Barlow - “We're so lucky to have that, and we have a super dedicated fanbase around the world. That has allowed us to do what we do, and seeing people have such a strong response to our lyrics is the best feeling in the world. We’re always chasing that energy, and it feels good to be more than just a band with catchy songs. People don’t just like our music because it’s good, they like it because it gives them a perspective on things. I never thought that my words would do that, and it was definitely not my intention when we started out, but I’m glad that Neck Deep has grown to project this positive message about the ride through life.

Through our music, my entire adolescence and how I grew up has been documented, and the whole world can listen along. From doing that, I’ve found that a lot of people feel a similar way to me, and that’s why I keep doing it. I think the songs that last the longest are the ones that make people feel something.”

Over the years, the US has become a second home to Neck Deep. What is it that keeps drawing you back to the States?

Barlow - “Honestly, we didn't have to try too hard to break America - it just happened. I think if you’re doing well over there, that's a good barometer of where you're at in general, so to see the shows that we’re playing there still growing after 10 years is mad. There are so many iconic venues and so many iconic cities to play and it’s good for the soul to be there and feel the pulse of it all. Pop-punk is slightly more mainstream in America than in the UK where it’s still seen as an alternative thing, and I think it’s amazing that a spotlight is being put on this kind of music.

The scene is so strong out there, and it's so fucking big that you have to dedicate a lot of time to it! We've been very successful out there, and we're super grateful for that because it doesn't happen for a lot of UK bands. The US is probably our main market now, so we have to pay a lot of attention to it. So much of the industry is in America, and whilst playing the UK always feels special, the US has always been very good to us. We want to make the most of our time out there because the shows are great and it’s such a fun place to be.”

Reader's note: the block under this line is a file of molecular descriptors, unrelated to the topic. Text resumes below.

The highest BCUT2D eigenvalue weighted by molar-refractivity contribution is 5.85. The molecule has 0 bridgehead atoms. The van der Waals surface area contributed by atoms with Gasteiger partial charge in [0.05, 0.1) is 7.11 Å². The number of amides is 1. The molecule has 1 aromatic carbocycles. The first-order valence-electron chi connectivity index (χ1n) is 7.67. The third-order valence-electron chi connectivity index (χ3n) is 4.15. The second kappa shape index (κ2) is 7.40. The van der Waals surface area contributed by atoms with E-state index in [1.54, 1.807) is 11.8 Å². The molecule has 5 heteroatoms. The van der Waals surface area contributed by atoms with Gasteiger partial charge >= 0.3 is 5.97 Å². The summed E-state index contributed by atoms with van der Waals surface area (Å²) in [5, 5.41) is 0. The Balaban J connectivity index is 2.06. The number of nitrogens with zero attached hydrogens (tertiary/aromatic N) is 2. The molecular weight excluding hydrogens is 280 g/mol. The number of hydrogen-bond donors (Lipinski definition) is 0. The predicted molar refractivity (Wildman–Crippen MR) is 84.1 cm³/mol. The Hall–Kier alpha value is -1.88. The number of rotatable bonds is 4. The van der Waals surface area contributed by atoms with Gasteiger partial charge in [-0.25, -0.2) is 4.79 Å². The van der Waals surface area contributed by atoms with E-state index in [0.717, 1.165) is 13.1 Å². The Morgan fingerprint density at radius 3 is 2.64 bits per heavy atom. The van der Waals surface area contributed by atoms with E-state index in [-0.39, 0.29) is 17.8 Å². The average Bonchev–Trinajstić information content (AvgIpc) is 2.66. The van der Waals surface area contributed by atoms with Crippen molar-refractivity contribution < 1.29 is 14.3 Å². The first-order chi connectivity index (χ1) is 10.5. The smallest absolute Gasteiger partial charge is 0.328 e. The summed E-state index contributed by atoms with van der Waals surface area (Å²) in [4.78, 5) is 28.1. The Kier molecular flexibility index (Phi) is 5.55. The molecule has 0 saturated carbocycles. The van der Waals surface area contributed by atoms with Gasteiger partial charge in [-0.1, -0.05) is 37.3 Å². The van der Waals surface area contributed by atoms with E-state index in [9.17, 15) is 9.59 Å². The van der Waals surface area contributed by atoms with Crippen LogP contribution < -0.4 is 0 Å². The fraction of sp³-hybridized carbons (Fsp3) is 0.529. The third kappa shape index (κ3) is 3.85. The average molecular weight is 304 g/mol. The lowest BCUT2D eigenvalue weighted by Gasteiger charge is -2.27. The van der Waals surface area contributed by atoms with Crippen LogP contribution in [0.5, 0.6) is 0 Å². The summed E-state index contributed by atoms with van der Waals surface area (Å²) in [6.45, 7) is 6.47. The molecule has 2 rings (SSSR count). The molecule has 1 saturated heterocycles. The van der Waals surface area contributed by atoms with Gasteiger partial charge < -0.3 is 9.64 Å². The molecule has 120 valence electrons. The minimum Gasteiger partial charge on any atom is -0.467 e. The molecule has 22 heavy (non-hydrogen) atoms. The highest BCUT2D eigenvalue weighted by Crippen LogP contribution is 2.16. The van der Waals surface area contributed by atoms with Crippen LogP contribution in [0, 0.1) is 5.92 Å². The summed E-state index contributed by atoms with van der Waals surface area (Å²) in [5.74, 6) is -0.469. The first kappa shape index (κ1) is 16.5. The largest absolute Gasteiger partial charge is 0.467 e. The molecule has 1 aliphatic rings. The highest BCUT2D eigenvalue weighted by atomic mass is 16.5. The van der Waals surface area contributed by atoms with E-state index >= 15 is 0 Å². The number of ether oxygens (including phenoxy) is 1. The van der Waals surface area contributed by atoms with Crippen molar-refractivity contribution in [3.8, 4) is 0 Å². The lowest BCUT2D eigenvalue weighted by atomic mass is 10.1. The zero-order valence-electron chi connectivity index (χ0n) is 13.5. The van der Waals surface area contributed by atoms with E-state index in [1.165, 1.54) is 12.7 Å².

After a decade of being in this band - and after everything you’ve learnt whilst creating this new album - do you feel more confident about the future of Neck Deep?

Barlow - “Definitely, especially after seeing the reaction to the new stuff. Having that confirmation gives us a solid base to work from going forward, and we know a little more about what people want from this band. As it turns out, that’s exactly the stuff that comes naturally from us, so we have to make the most of it. We don't feel like slowing down, and it seems as though things are about to pick up in a big way for us. We’re ready to take off on the right foot with this record and see what happens. I can’t wait to get back in the studio because it feels like we've got at least another few bangers in the tank.”

--------------------
The self-titled album from Neck Deep arrives January 19th via Hopeless Records. Pre-order the release - HERE

 

Neck Deep begins their US headlining tour later this month with support from Drain, Bearings and Higher Power. Following the tour, the band will return to the UK for a special headlining set at Alexandra Palace with Knuckle Puck and Drain on March 28th. See the complete list of confirmed dates below. 

 

Upcoming Neck Deep Tour Dates

January 25 – Nashville, TN – Marathon Music Works*

January 26 – Atlanta, GA – The Eastern*

January 27 – Orlando, FL – Hard Rock Live Orlando*

January 29 – Dallas, TX – The Factory in Deep Ellum*

January 31 – Phoenix, AZ – Marquee Theatre*

February 1 – Pomona, CA – Fox Theater*

February 3 – San Francisco, CA – The Warfield*

February 5 – Seattle, WA – Showbox SoDo*

February 6 – Boise, ID – Knitting Factory*

February 8 – Denver, CO – The Mission Ballroom*

February 9 – Kansas City, MO – The Truman*

February 10 – Minneapolis, MN – Skyway Theatre*

February 13 – Royal Oak, MI – Royal Oak Music TheatreI*

February 14 – Cleveland, OH – The Agora*

February 16 – Boston, MA – Roadrunner*

February 17 – Philadelphia, PA – Franklin Music Hall*

February 18 – Brooklyn, NY – Brooklyn Steel*

February 20 – Baltimore, MD – Ram’s Head Live*

February 21 – Pittsburgh, PA – Stage AE*

February 23 – Cincinnati, OH – Megacorp Pavilion*

February 24 – Columbus, OH – Newport Music Hall*

February 25 – Chicago, IL – The Salt Shed*

March 28 – London, UK – Alexandra Palace^

October 19 – Las Vegas, NV – When We Were Young+

 

* with Drain, Bearings, and Higher Power

^ with Knuckle Puck and Drain

+ Festival appearance